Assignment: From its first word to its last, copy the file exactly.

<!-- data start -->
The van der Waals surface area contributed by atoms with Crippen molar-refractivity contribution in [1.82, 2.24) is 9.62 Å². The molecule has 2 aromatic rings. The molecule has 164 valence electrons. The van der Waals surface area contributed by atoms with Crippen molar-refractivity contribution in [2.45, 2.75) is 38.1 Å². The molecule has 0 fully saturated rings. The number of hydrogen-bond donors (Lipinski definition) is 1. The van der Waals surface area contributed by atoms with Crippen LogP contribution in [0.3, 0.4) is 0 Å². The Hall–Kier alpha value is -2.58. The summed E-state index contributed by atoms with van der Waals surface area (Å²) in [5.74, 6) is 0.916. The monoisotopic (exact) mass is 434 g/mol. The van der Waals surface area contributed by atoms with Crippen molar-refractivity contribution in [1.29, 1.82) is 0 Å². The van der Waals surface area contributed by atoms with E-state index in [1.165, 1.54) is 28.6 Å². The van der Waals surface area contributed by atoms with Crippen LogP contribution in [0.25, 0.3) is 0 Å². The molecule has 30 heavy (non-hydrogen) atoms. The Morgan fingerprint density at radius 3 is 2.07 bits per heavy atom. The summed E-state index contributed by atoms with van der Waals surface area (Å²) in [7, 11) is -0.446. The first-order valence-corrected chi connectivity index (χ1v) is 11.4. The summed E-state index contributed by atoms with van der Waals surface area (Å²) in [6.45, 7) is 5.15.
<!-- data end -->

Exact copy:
The van der Waals surface area contributed by atoms with Crippen molar-refractivity contribution in [1.82, 2.24) is 9.62 Å². The molecule has 2 aromatic rings. The molecule has 164 valence electrons. The van der Waals surface area contributed by atoms with Crippen molar-refractivity contribution in [2.45, 2.75) is 38.1 Å². The molecule has 0 fully saturated rings. The number of hydrogen-bond donors (Lipinski definition) is 1. The van der Waals surface area contributed by atoms with Crippen LogP contribution in [0.3, 0.4) is 0 Å². The Hall–Kier alpha value is -2.58. The summed E-state index contributed by atoms with van der Waals surface area (Å²) in [5.74, 6) is 0.916. The monoisotopic (exact) mass is 434 g/mol. The van der Waals surface area contributed by atoms with Crippen molar-refractivity contribution in [1.29, 1.82) is 0 Å². The van der Waals surface area contributed by atoms with E-state index in [1.165, 1.54) is 28.6 Å². The van der Waals surface area contributed by atoms with Crippen LogP contribution in [0.25, 0.3) is 0 Å². The molecule has 30 heavy (non-hydrogen) atoms. The Morgan fingerprint density at radius 3 is 2.07 bits per heavy atom. The summed E-state index contributed by atoms with van der Waals surface area (Å²) in [7, 11) is -0.446. The first-order valence-corrected chi connectivity index (χ1v) is 11.4. The summed E-state index contributed by atoms with van der Waals surface area (Å²) in [6.45, 7) is 5.15.